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School Board reforms homework philosophy


School Board Policy 6154 and Administrative Regulation 6154, which were first adopted in June of 2012, serve to explain and enforce Palo Alto Unified School District’s philosophy on homework: that any assignments should be able to be completed in reasonable amounts of time, are assigned to protect homework-free vacations, and that every homework assignment should be effective in deepening a student’s understanding of the material, rather than serving as busy work.

The policies, whose main influence has been in the form of a limit on the number of hours of homework assigned by teachers, showed up on the agenda for the Board’s Dec. 4 open session portion of the bi-monthly Board meeting.

This is the first mention of the matter since May, when the Board of Education held a study session to evaluate the progress made in district-wide homework quantity and intensity since the initial approval of the policies. As the issue required no action, the item on the meeting agenda allowed for only an open  discussion of the implementation and subsequent effectiveness of these Board guidelines especially  in regards to alleviating unnecessary student stress.

The main concerns presented by Associated Student Body representatives were with the generalizations in certain items of the policy.

“While we liked the fact that there was a numerical limit to provide a cap on homework time,” Board representative and PALY senior Caroline Furrier said, “ASB was concerned with the fact that this suggests that every child learns and completes assignments at the same pace, which is not true.”

Additionally, Furrier said many people think there should be a distinction between homework standards for PAUSD middle-schools and high schools. Currently there is not one.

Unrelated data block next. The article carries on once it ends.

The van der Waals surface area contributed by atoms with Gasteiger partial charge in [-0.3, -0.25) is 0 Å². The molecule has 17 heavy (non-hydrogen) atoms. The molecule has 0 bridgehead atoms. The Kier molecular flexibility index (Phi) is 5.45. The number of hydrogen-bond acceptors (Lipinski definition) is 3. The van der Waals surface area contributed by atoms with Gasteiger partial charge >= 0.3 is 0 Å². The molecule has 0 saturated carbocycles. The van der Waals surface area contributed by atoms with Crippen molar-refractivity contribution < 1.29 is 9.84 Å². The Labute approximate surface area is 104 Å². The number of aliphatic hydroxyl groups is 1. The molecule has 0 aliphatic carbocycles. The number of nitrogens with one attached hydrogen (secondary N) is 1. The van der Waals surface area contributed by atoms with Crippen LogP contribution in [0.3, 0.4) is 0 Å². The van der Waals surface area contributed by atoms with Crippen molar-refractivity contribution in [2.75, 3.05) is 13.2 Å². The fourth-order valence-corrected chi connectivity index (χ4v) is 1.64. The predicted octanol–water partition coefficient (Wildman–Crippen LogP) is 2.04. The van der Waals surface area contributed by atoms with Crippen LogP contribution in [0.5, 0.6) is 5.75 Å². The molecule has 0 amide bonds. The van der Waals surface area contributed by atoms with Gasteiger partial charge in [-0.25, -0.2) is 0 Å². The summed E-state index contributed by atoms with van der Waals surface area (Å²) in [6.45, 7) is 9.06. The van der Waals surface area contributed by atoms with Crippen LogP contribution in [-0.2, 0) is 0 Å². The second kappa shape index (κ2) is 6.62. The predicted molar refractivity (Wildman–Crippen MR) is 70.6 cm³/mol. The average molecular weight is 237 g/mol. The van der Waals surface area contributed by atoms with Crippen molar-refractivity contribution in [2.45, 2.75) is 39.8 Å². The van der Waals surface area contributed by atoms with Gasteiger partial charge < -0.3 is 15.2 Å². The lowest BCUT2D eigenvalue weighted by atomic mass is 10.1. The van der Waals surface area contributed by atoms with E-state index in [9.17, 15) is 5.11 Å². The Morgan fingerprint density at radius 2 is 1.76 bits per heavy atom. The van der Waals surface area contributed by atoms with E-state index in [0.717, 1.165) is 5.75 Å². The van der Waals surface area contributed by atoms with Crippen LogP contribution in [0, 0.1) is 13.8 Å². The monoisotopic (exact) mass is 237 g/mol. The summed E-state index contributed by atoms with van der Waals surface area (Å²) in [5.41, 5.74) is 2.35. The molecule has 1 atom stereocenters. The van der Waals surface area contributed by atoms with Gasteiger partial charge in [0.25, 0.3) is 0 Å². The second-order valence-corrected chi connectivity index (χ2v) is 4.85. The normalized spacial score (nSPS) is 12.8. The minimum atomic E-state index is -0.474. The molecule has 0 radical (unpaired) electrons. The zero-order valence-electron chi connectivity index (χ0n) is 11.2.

“Middle-school and high-school are completely different in terms of one’s academic workload, relationships with teachers and outside life activities. Following that logic, homework expectations and regulations should be tailored to work uniquely with each stage of schooling.”

ASB Board Representative Caroline Furrier

According to Furrier, ASB favors a system that accounts for each subject and its specific requirements.

“One huge thing that could be done to fix this issue would be to assign a more specific policy to each department within each PAUSD school,” Furrier said. “It varies by subject how much homework is necessary, and one policy cannot accurately address all those variables with one blanket policy.”

Although not expressly related to the amount of homework assigned, ASB representatives  also say the homework policy should also take into account the issue of course alignment.

“Another problem that is not accounted for by the Board policy is the varying unit schedules across many departments that oftentimes overlap. For example, many students feel they deal with certain weeks that are stacked with tests and homework assignments, when others that have barely any– which attests to a lack of department collaboration.”

ASB Board Representative Caroline Furrier

Furrier, who said she plans to follow up with Superintendent Don Austin regarding the issue, said course alignment may be the missing puzzle piece to creating effective homework reform.

“If there was a way to account for that in the board policy, that would be the most beneficial change we could make for students,” Furrier said. 

Though Furrier said the Board seemed to appreciated student feedback on the homework policy, no action will be taken to change the policy or address these issues as a result of this open forum discussion.

According to Furrier, in the case of information items like this one at Board meetings, discussions such as these are used by the Board to give them insight into student opinion and school climate and to gauge what changes could be implemented should action be taken in the future.

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